Questions should also be asked as to whether or not recent innovations in the financial markets are proceeding in a reckless and uncontrolled manner. Again, it is now obvious that many of the innovative instruments at the center of the current crisis are fiendishly complex, not properly understood by anyone and certainly not well controlled by any of the risk management systems in effect at many of the world’s largest financial institutions. I believe that a slowdown in the pace of innovation, to allow for a more comprehensive assessment of risk, would be a very good thing.

It is also my opinion that we desperately need to move to a principles-based system of financial reporting. Rules-based systems will always be “gamed” by the clever. However, I question whether the wholesale adoption of fair value accounting as currently proposed by the standard setters is a step in the right direction. Time will show I think, that this global financial crisis was greatly exacerbated by the accounting practices requiring that assets be written down to reflect current pricing levels, regardless of the highly unsettled market conditions that prevail.

The many adverse consequences of adopting reporting standards that greatly exaggerate performance, either positively or negatively, seem to be of no concern to rule makers. For those organizations that have the intention and the demonstrated capacity to hold assets for the long term, fair value is useful as supplementary disclosure; it is much less meaningful when periodic changes in fair value are co-mingled with operating results. Whatever happened to the “going concern” principle that served us so well for so long? Doesn’t fair value accounting encourage the type of behaviour – the short termism – that so many of us deplore? And, doesn’t it make the building of stable, productive enterprises much more problematic and difficult? Now, I suggest, would be a good time to pause and re-examine if the move to fair value accounting does in fact produce the improved financial reporting model that was envisaged.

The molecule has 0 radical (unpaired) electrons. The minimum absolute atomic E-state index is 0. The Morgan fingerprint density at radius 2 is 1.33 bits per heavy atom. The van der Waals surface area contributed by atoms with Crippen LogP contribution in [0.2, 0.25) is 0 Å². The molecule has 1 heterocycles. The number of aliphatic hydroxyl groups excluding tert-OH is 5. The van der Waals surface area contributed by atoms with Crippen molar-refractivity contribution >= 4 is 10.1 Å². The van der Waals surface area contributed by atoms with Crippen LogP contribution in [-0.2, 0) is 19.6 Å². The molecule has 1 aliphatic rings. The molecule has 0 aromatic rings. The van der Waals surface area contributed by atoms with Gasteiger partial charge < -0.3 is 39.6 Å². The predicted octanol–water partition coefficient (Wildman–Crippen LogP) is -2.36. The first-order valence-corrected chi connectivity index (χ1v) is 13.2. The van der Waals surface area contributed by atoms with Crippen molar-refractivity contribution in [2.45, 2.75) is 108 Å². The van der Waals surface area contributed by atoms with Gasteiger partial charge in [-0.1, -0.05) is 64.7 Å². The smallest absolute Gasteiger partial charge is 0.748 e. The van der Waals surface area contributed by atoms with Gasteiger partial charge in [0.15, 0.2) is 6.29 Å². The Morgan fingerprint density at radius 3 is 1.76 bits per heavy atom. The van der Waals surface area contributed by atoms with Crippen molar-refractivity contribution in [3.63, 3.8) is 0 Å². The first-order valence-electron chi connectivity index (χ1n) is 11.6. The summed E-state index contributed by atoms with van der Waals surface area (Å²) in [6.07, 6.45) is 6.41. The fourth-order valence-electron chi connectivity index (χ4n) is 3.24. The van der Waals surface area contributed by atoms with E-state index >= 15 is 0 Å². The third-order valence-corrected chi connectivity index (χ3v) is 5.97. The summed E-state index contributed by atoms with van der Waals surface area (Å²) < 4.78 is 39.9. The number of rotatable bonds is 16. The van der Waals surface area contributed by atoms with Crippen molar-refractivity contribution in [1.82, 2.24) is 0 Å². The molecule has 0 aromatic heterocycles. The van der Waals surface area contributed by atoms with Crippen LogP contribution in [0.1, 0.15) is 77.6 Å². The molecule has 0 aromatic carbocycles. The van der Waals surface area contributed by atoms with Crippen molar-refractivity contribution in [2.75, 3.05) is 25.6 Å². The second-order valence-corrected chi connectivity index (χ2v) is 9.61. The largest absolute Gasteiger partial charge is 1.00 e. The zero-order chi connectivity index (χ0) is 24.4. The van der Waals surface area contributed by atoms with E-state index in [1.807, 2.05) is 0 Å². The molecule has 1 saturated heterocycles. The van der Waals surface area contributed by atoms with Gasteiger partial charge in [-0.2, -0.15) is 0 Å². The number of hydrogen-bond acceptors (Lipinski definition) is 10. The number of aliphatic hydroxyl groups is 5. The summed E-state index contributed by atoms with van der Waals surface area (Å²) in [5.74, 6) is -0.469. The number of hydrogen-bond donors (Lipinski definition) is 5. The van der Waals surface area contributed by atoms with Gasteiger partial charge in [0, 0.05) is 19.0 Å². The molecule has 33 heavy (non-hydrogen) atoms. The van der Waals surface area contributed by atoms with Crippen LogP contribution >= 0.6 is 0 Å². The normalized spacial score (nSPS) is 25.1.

Ladies and gentlemen, I want to conclude on a positive note. We should all take comfort from the very bold and pragmatic actions that the authorities around the world are taking in a collaborative and coordinated fashion to deal with the situation. Central banks are providing liquidity to the markets on a massive scale. The global banking system is rapidly deleveraging and many of the world’s leading banks are being recapitalized either by forced government intervention or through their own initiatives. Problem assets are being rapidly written off or sold, with more relief to come as programs such as those announced in the U.S. take effect. These actions will work, the system will heal itself. While much remains to be done and stresses still remain, I am confident that the worst is behind us.

Remember too that history shows it is challenging times that create the circumstances for great leaders to emerge. I’m optimistic that history will repeat itself.

I want to conclude by once again thanking the Ivey School of Business for this great honour. Thank you everyone for your attention and warm reception tonight.